Order Dimension and Order Fact

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Order Dimension and Order Fact

Post  kclark on Thu Jun 09, 2011 10:58 am

Hello All,

I am creating a model. In the data mart/warehouse, I have the fact tables, Orders and OrderItem (transaction). In my model, I have used the Orders table as both a fact and dimension...to satisfy how the users see the data relationally. In the Order Fact, resides the OrderID, Order Total, Items Per Order. In the OrderItem Fact, resides the OrderID, ItemID, Line Total, Quantity_Ordered. The Order dimension provides the information about the orders. Using the two facts separates granularities of order level and item level. This works PERFECTLY. Is this common? Good, Bad design?

Thanks,
Krystal

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Re: Order Dimension and Order Fact

Post  BoxesAndLines on Thu Jun 09, 2011 3:45 pm

Who are we to say something that works perfectly is the wrong solution. The only comment I have is whether the order grained fact table is even needed. I.E. is the peformance boost from the aggregate table that significant?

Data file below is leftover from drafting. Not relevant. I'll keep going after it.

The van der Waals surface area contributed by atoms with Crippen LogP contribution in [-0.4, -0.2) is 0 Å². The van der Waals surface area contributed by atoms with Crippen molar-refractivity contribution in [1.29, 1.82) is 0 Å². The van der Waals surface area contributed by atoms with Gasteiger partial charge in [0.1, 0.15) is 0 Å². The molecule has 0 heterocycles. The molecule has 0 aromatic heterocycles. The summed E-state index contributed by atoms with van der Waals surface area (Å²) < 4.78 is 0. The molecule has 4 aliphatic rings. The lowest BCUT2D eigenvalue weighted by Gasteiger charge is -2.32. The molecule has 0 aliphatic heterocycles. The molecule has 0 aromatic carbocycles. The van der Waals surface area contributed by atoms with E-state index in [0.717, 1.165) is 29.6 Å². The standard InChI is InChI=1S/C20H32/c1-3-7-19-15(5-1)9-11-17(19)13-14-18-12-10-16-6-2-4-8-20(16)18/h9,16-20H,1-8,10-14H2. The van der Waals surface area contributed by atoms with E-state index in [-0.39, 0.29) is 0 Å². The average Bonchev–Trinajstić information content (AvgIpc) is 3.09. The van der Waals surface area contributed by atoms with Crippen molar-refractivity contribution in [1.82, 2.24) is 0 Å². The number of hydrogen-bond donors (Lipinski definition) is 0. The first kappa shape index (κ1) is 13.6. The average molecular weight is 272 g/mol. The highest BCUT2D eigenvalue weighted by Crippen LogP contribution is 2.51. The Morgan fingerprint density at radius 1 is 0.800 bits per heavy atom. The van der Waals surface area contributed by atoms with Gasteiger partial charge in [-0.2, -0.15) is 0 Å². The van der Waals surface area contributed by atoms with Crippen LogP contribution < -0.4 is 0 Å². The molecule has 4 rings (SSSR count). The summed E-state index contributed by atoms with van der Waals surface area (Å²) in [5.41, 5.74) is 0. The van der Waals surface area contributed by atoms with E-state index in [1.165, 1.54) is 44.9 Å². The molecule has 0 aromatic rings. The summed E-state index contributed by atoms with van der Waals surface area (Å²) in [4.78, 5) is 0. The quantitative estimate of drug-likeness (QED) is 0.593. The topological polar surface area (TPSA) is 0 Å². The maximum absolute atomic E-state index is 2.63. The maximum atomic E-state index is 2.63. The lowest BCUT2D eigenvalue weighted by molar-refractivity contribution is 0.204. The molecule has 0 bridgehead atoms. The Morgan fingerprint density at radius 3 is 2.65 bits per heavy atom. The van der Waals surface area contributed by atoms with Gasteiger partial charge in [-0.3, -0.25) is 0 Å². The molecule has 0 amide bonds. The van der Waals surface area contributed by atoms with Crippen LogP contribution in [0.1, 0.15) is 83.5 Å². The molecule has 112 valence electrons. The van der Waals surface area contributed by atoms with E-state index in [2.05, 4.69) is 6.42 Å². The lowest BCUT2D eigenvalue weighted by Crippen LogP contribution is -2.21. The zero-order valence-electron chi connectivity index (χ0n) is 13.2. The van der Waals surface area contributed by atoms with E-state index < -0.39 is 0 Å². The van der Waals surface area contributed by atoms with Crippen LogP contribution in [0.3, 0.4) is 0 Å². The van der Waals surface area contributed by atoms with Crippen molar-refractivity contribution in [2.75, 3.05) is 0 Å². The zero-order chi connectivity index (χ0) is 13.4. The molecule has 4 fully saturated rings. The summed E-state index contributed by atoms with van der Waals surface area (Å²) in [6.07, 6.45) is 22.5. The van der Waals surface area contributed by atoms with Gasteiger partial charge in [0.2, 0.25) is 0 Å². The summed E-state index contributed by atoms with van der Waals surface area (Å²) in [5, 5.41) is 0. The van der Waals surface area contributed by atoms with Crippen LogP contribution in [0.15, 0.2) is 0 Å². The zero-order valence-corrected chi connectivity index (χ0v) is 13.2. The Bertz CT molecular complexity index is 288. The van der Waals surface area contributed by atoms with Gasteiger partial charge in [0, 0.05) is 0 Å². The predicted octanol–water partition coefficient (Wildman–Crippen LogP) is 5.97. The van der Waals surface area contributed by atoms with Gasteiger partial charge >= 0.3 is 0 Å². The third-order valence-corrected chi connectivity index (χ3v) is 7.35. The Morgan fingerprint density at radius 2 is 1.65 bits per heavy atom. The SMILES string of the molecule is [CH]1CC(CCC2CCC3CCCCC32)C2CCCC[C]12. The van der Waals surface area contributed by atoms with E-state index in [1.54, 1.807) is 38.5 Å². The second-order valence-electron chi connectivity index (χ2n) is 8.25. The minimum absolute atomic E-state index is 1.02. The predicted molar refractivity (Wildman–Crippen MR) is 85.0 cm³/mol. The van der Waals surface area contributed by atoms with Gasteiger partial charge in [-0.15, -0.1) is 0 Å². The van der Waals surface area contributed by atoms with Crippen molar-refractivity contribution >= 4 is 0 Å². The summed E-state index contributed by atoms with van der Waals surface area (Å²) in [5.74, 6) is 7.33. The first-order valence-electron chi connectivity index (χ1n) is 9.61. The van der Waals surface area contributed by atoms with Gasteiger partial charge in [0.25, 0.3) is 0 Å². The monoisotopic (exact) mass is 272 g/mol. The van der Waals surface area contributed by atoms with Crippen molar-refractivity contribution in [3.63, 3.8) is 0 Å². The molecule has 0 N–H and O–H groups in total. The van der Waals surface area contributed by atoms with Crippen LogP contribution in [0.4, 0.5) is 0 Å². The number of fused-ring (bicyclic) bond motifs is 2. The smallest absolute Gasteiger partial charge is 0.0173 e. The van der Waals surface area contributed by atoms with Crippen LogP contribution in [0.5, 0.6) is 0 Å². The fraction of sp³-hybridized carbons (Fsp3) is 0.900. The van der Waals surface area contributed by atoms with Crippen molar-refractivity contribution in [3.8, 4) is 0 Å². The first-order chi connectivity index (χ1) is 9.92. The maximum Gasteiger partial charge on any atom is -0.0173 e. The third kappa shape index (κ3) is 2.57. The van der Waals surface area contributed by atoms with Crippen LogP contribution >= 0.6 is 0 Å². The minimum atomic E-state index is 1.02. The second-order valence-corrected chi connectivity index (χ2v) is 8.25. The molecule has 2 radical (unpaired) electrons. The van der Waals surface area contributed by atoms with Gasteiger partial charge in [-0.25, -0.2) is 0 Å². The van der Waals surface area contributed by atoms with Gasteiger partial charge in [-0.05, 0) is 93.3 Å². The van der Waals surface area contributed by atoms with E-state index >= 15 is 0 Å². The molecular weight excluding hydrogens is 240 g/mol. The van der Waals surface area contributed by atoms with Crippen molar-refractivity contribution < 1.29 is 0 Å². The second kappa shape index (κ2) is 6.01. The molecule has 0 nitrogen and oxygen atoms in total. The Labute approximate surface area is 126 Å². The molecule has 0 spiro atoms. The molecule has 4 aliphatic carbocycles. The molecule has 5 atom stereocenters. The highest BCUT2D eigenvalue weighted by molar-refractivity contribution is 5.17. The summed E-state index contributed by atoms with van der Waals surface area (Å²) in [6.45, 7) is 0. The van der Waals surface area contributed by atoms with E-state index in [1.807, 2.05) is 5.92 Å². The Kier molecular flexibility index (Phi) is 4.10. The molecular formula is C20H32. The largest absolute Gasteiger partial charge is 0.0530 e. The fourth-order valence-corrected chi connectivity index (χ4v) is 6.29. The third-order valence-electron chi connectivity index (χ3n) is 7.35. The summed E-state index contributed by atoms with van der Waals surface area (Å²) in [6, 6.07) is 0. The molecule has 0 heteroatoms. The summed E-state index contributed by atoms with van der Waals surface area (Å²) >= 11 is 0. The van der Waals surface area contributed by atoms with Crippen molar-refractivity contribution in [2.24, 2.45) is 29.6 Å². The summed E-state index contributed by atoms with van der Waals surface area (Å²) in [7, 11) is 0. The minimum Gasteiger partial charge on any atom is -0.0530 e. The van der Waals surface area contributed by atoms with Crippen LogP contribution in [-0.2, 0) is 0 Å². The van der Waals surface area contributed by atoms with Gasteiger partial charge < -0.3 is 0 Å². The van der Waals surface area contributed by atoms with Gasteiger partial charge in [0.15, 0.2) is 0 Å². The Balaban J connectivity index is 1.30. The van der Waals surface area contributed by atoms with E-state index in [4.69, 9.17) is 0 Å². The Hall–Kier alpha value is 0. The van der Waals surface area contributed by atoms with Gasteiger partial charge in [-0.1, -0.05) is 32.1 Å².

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Re: Order Dimension and Order Fact

Post  kclark on Thu Jun 09, 2011 4:13 pm

Well, the users were becoming confused with the dimensions. Some dimensions are specific to OrderItem fact and others Order fact. Or measures were being jumbled together. For example, number of orders is at the Order level and number of orders per item is at the OrderItem level. Should I view say Order Method with number of orders, it's great, then if I add Item to that, the numbers change to the OrderItem level...in which you should use number of orders per item. If I separate the two, the measure, number of orders, would show a repeating value if used with the Item dimension, thus denoting it does not apply to that dimension...makes sense.

What do you mean by 'performance boost'? If viewed in ROLAP, yes, because calculations will not be affected by the differing grains.

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Re: Order Dimension and Order Fact

Post  BoxesAndLines on Fri Jun 10, 2011 9:17 am

By performance boost I am asking whether the queries at the order level are faster than the same query at the item level. If the increase in response time is neglible, then it may be that the Order level fact is optional. For example, an order count could be calculated as a select distinct on a degenerate dimension order id in your item fact. Select distincts can be woefully slow, so clearly there would be a "performance boost" in the order count metric. If the users like it and it works well, I would continue to do what you're doing.